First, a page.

Sneaker nerds can talk about shoes, and argue with each other until they’re blue in the face. It’s not just enough to go out and buy the latest and coolest Nikes, Adidas, or Jordans, you have to know every single historical nugget about them, too. Who designed the shoe? When was it first released? How many pairs were made? Which celebrity wore them in an advertisement that was printed before you were born? All of that is viewed as requisite knowledge for anyone who wants to consider themselves a sneaker connoisseur or, better yet, label themself with the dubious title of being a “sneakerhead.” But what if none of that matters, or at least to the extent we think it does? That case might be more true than ever.
Alright, let’s cut through the bullshit and fanciful intros. Here’s where the story gets started. We had renowned Sneaker YouTuber Qias Omar on Full Size Run a few weeks ago, and he got a lot of shit for it. Some saying he got exposed and that his career was over. Here’s the long and short of it: He came on the show, I asked him a bunch of tough questions, and he didn’t have the right answers for the right people. He didn’t know which year a certain Air Jordan retro was released, the Wu-Tang Dunk (or the Wu-Tang Clan), or about commonplace outerwear brands like Canada Goose and Moncler. He got dragged through the coals over all of that in the comments. Here’s why: He has over one million subscribers on YouTube and is viewed as one of the biggest voices in the space. He makes his living off of sneakers, and people think he should know more than a thing or two about shoes outside of the latest Yeezy colorway or Off-White x Nike collaboration. To keep it simple, he doesn’t. Qias can defend himself all that he wants, but he doesn’t know what sneaker was the first to have a computer in it, the first brand to collaborate with Nike SB was, or what off-the-wall brands gave Glen Rice signature sneakers. Does that make him any less of a sneaker connoisseur? A trillion percent.
What I’m saying, though, is that all of that doesn’t hold as much weight as we put on it. I’m not here to slander Qias, but rather to prove a point. There’s a time and place for the nerdiest of sneaker nerds. And I’m here for it. But what we do, to a certain degree, is more about entertainment than being an encyclopedia about shoes. We are here to inform our audiences, and, yes, that takes preparation, loads of research, and genuine care for the subject you’re reporting on. If someone who does sneaker stuff for a living doesn’t know every facet of a shoe, don’t call them out for not being a real sneakerhead, there are plenty of them who don’t know that stuff, but what they’re bad at is doing their job.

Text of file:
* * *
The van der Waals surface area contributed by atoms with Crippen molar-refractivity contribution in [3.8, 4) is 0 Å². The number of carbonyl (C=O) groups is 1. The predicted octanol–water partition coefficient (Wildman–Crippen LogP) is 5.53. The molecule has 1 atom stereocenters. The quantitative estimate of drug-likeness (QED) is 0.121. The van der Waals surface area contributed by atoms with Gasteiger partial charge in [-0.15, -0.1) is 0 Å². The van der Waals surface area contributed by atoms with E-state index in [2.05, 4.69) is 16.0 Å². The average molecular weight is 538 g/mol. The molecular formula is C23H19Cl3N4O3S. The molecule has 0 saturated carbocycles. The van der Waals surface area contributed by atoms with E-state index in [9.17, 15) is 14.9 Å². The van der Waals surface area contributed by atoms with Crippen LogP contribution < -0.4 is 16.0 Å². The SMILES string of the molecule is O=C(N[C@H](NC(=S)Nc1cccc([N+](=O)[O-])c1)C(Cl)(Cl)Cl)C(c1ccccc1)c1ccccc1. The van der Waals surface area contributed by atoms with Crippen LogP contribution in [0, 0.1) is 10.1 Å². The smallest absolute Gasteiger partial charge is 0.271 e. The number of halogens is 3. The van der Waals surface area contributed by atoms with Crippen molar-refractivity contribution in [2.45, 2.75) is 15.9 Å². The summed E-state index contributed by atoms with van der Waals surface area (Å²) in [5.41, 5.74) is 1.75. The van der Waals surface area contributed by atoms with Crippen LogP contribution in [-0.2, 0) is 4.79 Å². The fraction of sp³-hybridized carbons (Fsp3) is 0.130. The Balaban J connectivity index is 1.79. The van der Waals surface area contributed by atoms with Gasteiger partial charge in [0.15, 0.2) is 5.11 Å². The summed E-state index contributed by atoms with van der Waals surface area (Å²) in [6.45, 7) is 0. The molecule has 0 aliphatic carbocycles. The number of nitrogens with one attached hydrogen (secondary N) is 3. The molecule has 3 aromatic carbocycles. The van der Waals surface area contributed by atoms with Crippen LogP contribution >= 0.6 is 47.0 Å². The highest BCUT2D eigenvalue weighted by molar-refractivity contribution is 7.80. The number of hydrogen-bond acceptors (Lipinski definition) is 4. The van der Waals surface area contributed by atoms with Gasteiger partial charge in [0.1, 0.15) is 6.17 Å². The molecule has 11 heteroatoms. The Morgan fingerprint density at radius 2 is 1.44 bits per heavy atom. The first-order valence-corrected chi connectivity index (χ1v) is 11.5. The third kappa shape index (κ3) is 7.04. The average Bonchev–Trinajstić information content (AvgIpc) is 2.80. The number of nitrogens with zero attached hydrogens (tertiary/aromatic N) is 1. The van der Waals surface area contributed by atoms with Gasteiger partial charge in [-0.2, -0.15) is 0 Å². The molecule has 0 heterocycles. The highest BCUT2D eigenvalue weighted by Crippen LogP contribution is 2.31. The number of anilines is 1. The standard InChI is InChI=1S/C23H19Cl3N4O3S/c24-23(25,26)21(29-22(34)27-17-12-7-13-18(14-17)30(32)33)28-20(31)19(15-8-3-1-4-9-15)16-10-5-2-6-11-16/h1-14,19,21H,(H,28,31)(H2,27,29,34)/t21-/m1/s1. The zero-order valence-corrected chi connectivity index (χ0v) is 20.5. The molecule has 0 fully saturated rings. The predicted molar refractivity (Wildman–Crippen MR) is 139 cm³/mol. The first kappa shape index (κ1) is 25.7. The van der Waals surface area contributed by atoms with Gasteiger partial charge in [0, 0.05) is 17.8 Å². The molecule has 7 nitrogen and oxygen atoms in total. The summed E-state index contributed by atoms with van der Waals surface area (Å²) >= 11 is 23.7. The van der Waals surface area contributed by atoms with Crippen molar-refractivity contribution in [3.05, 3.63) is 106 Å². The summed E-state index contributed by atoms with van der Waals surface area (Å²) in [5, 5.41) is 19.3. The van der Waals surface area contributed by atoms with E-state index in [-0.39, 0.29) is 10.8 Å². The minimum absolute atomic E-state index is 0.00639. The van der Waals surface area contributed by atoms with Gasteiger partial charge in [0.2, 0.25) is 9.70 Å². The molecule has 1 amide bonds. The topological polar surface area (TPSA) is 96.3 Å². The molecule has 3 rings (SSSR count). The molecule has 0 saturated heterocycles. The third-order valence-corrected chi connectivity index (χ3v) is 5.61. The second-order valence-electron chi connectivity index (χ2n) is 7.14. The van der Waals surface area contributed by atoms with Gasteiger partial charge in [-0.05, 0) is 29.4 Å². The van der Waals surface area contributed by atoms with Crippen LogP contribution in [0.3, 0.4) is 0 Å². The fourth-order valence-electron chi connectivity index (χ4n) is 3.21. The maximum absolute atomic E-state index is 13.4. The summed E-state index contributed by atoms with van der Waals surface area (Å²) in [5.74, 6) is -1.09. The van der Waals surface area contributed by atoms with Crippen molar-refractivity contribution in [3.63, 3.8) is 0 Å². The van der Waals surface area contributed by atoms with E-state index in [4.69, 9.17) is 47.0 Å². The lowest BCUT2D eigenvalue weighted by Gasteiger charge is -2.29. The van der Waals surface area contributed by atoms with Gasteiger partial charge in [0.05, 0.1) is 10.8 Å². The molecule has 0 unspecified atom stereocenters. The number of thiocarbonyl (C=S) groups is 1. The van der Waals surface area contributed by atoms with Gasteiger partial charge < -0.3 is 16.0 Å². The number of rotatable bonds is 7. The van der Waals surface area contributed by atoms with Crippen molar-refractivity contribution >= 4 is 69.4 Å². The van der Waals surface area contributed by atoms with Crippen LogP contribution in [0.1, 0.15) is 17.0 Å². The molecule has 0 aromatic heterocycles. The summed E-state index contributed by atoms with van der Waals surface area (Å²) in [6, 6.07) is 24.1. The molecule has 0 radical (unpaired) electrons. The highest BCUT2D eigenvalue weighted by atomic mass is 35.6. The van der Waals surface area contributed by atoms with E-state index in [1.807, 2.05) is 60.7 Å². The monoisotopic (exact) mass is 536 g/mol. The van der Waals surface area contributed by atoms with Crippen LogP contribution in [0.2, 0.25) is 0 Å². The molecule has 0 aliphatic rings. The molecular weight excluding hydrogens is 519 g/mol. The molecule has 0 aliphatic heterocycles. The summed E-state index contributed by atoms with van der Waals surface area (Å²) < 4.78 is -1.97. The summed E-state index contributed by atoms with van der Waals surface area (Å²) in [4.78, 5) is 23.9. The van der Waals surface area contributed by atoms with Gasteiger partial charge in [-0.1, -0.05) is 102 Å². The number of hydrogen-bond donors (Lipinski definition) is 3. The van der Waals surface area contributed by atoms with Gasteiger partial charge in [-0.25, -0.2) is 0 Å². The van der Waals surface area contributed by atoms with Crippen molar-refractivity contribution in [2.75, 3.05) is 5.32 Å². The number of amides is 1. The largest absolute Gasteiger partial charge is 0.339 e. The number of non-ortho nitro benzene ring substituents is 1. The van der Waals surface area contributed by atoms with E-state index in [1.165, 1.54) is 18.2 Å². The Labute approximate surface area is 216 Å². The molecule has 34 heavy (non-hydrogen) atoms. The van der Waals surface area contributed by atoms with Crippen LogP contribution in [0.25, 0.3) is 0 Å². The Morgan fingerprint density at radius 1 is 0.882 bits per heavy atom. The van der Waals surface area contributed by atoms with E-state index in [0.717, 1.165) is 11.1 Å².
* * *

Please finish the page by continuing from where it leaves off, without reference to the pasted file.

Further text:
I don’t know everything about everyone I interview before I talk to them, but I look them up on the Internet, read past interviews, and watch old videos to find out who they are. People who call themselves Sneaker YouTubers should do the same with the shoes they’re talking about. One thing you can’t teach is how to make people care about your content. Of course there are techniques you can implement into a video or a story that make it more comical or give it a deeper meaning, but there’s something you can’t teach about being a natural entertainer. There are plenty of people I know who know more about sneakers than a lot of people, but I don’t want to see them get their own YouTube show.
DJ Khaled, apparently, knows next to nothing about sneakers. But he has his own Air Jordans, is entertaining, and is proof that there's something behind having a personality behind a pair of shoes that makes them more interesting.
We’re not gonna let people off the hook for not knowing everything about shoes, but we can’t expect that everyone knows even morsel of footwear knowledge out there. There are plenty of things I don’t know about shoes, and that’s OK. There is, however, a base knowledge of shoe stats you should know if you want to be taken seriously in this industry. If you can’t answer the year Nike was founded, when The Air Jordan 1 or Air Force 1 first came out, or what was Kanye West’s first sneaker with Adidas, I don’t care what you have to say about shoes. You can learn about those things, though. Put yourself on timeout, come back better, and prove that you are equal parts likeable and knowledgeable. The best part about anything in this world is that you can always learn more about it. Not all of us were there in 1988 when Michael Jordan dunked from the free-throw line. As the years go on, less and less of us will know about it. Rather we need to teach the younger kids about this stuff or learn it ourselves.
There are some people out there who aren’t footwear historians who know and love sneakers. Think Nas or Jay-Z know everything about every shoe? Doubt it. I don’t think anyone would question that they love shoes, though.
So should we be O.G. purists who tells everyone else to fuck off if they don’t know something about our favorite shoes? No. Can we give them shit for it? Absolutely, but we should also teach them along the way. Should we also hate people who make good content that’s not 100 percent sneaker nerdom? Not into that, either. If you think someone is corny, it should be about more than them not being the world’s biggest expert. But if you find yourself clicking their videos, they’re doing one thing right.